It is unclear how Schembri has access to the outcome of a magisterial inquiry that has not been made public. When arrested, his lawyers had demanded access to the findings, but it is the Attorney General who decides whether to give access to the report. There has been no information on whether Schembri’s request has been met.
Schembri was then asked about when he told former Prime Minister Joseph Muscat that 17 Black is owned by Yorgen Fenech. He said it was “100%” after it was in the media, but he could not tell whether it was after Panama Papers or after Fenech was revealed as the owner.
“For three years Muscat was asked about 17 Black, and you did not feel the need to tell him that Fenech was the owner?” asked Comodini Cachia.
“I never did anything behind the prime minister’s back,” he said.
What about the others?
Like Mizzi and Muscat before him, Schembri questioned the thoroughness of the public inquiry, mentioning that former Opposition Leader Adrian Delia has not yet been called to testify before the board.
“This could have contributed to impunity,” said Schembri.
He mentioned Swiss Leaks, The Times of Malta’s unpublished internal investigation into its former Managing Director Adrian Hillman, who is also the subject of a magisterial inquiry into allegations of kickbacks received from Schembri, and allegations of bribes between Fenech and former PN media Head Pierre Portelli.
The board said “that is up to us to accept as a suggestion… the board knows about these… we are now seeing whether these go with the terms of reference”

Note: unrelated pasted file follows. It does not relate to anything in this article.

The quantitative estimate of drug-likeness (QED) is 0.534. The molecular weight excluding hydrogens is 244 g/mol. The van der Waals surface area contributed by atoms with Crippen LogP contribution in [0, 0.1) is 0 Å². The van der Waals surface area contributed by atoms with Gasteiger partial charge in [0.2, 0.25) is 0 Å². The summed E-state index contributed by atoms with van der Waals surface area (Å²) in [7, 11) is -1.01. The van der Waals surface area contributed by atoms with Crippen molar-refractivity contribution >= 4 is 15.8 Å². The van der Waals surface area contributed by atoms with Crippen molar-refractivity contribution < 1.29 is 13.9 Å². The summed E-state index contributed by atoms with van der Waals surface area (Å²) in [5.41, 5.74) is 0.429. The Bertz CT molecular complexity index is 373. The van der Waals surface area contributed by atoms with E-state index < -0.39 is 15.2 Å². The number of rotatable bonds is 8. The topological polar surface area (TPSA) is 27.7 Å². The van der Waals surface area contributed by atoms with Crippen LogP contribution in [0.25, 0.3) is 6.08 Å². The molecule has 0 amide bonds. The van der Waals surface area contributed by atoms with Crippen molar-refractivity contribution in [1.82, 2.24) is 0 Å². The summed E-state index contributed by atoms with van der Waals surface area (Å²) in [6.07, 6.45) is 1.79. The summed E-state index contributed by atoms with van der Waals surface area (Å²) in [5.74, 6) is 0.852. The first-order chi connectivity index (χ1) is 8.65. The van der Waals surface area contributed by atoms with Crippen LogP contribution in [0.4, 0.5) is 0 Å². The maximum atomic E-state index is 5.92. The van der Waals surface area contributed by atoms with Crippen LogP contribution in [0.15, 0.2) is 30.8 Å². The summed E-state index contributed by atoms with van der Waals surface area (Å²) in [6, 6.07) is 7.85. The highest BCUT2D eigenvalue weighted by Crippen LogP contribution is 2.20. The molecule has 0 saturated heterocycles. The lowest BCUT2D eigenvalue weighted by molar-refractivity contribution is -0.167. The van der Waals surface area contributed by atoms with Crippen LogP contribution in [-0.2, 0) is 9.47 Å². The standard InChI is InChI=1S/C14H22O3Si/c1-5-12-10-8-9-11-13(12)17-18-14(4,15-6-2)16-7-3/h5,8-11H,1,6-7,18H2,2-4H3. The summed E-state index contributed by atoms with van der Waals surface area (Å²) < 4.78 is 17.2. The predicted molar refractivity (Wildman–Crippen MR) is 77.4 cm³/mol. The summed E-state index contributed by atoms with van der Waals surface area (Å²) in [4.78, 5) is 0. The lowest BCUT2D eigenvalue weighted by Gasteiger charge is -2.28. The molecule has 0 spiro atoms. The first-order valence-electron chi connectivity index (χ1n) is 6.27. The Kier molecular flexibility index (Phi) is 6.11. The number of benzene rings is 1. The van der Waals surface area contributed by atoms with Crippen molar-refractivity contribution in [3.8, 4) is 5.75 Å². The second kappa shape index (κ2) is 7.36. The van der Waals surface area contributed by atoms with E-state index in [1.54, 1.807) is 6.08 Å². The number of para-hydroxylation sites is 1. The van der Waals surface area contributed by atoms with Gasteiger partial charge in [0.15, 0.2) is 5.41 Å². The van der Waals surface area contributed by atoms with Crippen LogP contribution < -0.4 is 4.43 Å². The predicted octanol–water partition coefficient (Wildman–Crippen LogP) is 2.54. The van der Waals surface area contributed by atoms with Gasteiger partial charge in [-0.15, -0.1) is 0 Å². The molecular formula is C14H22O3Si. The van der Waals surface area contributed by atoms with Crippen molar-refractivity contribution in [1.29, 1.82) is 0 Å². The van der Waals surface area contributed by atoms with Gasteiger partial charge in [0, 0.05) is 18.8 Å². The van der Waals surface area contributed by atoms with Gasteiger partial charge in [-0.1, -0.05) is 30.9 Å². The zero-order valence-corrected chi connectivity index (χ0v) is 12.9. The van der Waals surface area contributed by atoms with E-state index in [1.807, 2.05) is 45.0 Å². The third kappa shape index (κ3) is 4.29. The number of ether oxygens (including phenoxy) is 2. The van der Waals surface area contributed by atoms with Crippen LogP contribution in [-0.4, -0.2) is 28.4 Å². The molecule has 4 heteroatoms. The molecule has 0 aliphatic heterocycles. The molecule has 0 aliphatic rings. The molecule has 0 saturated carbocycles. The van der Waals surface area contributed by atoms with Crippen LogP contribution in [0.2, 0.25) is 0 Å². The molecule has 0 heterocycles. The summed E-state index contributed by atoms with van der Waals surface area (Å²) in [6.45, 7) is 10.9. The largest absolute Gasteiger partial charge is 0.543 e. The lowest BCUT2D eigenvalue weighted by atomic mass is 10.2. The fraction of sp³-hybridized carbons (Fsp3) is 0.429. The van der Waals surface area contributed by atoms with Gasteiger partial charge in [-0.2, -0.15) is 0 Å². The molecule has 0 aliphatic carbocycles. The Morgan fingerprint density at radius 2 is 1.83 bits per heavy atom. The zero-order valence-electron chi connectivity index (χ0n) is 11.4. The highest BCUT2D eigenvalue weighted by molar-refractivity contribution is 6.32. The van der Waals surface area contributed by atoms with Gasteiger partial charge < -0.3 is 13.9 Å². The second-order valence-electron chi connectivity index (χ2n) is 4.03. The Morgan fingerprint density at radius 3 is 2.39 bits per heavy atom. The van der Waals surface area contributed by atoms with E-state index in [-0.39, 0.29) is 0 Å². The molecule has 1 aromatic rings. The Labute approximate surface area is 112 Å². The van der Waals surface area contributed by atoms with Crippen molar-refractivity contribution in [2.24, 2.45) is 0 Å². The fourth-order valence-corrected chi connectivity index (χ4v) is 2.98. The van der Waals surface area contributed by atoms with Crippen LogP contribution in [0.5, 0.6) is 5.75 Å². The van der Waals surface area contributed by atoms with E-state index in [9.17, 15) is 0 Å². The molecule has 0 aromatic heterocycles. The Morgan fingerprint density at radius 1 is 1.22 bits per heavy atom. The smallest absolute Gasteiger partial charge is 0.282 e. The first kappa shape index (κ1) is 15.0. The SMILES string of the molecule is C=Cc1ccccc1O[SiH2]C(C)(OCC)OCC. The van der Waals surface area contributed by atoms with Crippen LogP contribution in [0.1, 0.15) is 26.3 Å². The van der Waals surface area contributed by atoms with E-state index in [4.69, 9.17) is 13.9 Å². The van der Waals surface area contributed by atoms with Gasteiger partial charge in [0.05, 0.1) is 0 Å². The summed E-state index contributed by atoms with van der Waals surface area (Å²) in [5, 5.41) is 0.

Asked about the Henley & Partners email to Caruana Galizia threatening a SLAPP lawsuit against her, Schembri said: “At that time, after the blogs Caruana Galizia wrote, there was nothing wrong with him doing that”.
Asked about his relationship with journalists, Schembri said there were instances where “journalists would also be lobbyists”.
“There were people who would come to my office and lobby for a programme on Television Malta (the public broadcaster),” he said. They would go to his office and “demand things…“Lobbying shouldn’t come from a journalist,” he said.
Asked to specify who he was speaking about, Schembri mentioned Media Today Managing Editor Saviour Balzan.
85 sittings and 100 witnesses later
Schembri was the last witness to testify in the inquiry for the time being, as at the end of the sitting, Mallia read out a decree to be communicated to Prime Minister Robert Abela, which upheld the family’s request for closing submissions to be made.
Prior to reading out the decree, Mallia read out a declaration written by the son of author Frans Sammut, in which he revealed to the board that he had been asked by Muscat to contribute to a blog against Caruana Galizia. He said that he had refused.
The board then suspended the hearings until 29 January for the presentation of notes and further information to be submitted, including data from Europol which could prove to be useful to the inquiry.
Mallia said that throughout the past year, short of 10 weeks due to the pandemic, the inquiry consisted of 85 sittings and over 100 witnesses.
In the decree, the board, which has been pressured by the government to end the inquiry today, reiterated the need to be left to continue its work “with serenity” in order to arrive at its judicial objectives without “improper pressure”.
“The research for truth should never be subjected to arbitrary and unilateral termination which could condition the conduct of who may be called to judge,” the decree read.
It reiterated that it is the right of the board to determine the limits of the terms of reference and the evidence needed.
In view of complaints that continuing the inquiry puts a burden on the public purse, the retired members of the board, including its chair, offered to relinquish their honorarium for the service rendered to the country.